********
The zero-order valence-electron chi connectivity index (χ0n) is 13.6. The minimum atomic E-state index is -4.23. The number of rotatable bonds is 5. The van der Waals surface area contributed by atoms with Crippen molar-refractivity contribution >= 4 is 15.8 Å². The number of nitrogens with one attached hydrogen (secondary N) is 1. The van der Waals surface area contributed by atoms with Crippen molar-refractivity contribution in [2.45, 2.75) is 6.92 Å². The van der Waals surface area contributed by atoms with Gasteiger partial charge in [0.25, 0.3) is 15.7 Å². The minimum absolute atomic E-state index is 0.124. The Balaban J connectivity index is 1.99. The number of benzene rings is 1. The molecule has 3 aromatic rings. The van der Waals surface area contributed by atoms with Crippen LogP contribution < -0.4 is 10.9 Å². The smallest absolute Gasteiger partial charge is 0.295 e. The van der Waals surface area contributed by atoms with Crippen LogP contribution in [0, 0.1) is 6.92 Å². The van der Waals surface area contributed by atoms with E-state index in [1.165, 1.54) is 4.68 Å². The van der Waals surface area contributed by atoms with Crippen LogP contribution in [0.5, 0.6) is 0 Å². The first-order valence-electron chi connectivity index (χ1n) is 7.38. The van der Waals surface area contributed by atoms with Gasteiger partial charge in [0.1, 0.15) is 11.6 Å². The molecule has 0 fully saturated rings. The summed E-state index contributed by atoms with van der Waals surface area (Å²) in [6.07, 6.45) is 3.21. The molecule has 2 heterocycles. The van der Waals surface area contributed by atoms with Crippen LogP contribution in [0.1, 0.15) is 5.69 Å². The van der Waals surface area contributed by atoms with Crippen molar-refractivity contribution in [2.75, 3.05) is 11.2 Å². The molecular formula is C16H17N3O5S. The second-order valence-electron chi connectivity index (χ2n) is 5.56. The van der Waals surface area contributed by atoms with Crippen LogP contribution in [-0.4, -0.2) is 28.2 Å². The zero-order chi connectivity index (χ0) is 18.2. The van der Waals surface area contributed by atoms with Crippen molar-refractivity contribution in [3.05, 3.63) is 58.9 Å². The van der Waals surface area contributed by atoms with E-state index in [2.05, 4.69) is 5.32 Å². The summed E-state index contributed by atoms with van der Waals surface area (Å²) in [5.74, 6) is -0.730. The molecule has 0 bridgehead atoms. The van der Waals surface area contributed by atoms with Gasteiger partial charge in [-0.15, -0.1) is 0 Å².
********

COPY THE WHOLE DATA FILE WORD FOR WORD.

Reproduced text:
The zero-order valence-electron chi connectivity index (χ0n) is 13.6. The minimum atomic E-state index is -4.23. The number of rotatable bonds is 5. The van der Waals surface area contributed by atoms with Crippen molar-refractivity contribution >= 4 is 15.8 Å². The number of nitrogens with one attached hydrogen (secondary N) is 1. The van der Waals surface area contributed by atoms with Crippen molar-refractivity contribution in [2.45, 2.75) is 6.92 Å². The van der Waals surface area contributed by atoms with Gasteiger partial charge in [0.25, 0.3) is 15.7 Å². The minimum absolute atomic E-state index is 0.124. The Balaban J connectivity index is 1.99. The number of benzene rings is 1. The molecule has 3 aromatic rings. The van der Waals surface area contributed by atoms with Crippen LogP contribution < -0.4 is 10.9 Å². The smallest absolute Gasteiger partial charge is 0.295 e. The van der Waals surface area contributed by atoms with Crippen LogP contribution in [0, 0.1) is 6.92 Å². The van der Waals surface area contributed by atoms with E-state index in [1.165, 1.54) is 4.68 Å². The van der Waals surface area contributed by atoms with Crippen LogP contribution in [0.5, 0.6) is 0 Å². The first-order valence-electron chi connectivity index (χ1n) is 7.38. The van der Waals surface area contributed by atoms with Gasteiger partial charge in [0.1, 0.15) is 11.6 Å². The molecule has 0 fully saturated rings. The summed E-state index contributed by atoms with van der Waals surface area (Å²) in [6.07, 6.45) is 3.21. The molecule has 2 heterocycles. The van der Waals surface area contributed by atoms with Crippen LogP contribution in [0.1, 0.15) is 5.69 Å². The van der Waals surface area contributed by atoms with Crippen molar-refractivity contribution in [2.75, 3.05) is 11.2 Å². The molecular formula is C16H17N3O5S. The second-order valence-electron chi connectivity index (χ2n) is 5.56. The van der Waals surface area contributed by atoms with Crippen LogP contribution in [-0.4, -0.2) is 28.2 Å². The zero-order chi connectivity index (χ0) is 18.2. The van der Waals surface area contributed by atoms with Crippen molar-refractivity contribution in [3.05, 3.63) is 58.9 Å². The van der Waals surface area contributed by atoms with E-state index in [2.05, 4.69) is 5.32 Å². The summed E-state index contributed by atoms with van der Waals surface area (Å²) in [5.74, 6) is -0.730. The molecule has 0 bridgehead atoms. The van der Waals surface area contributed by atoms with Gasteiger partial charge in [-0.15, -0.1) is 0 Å².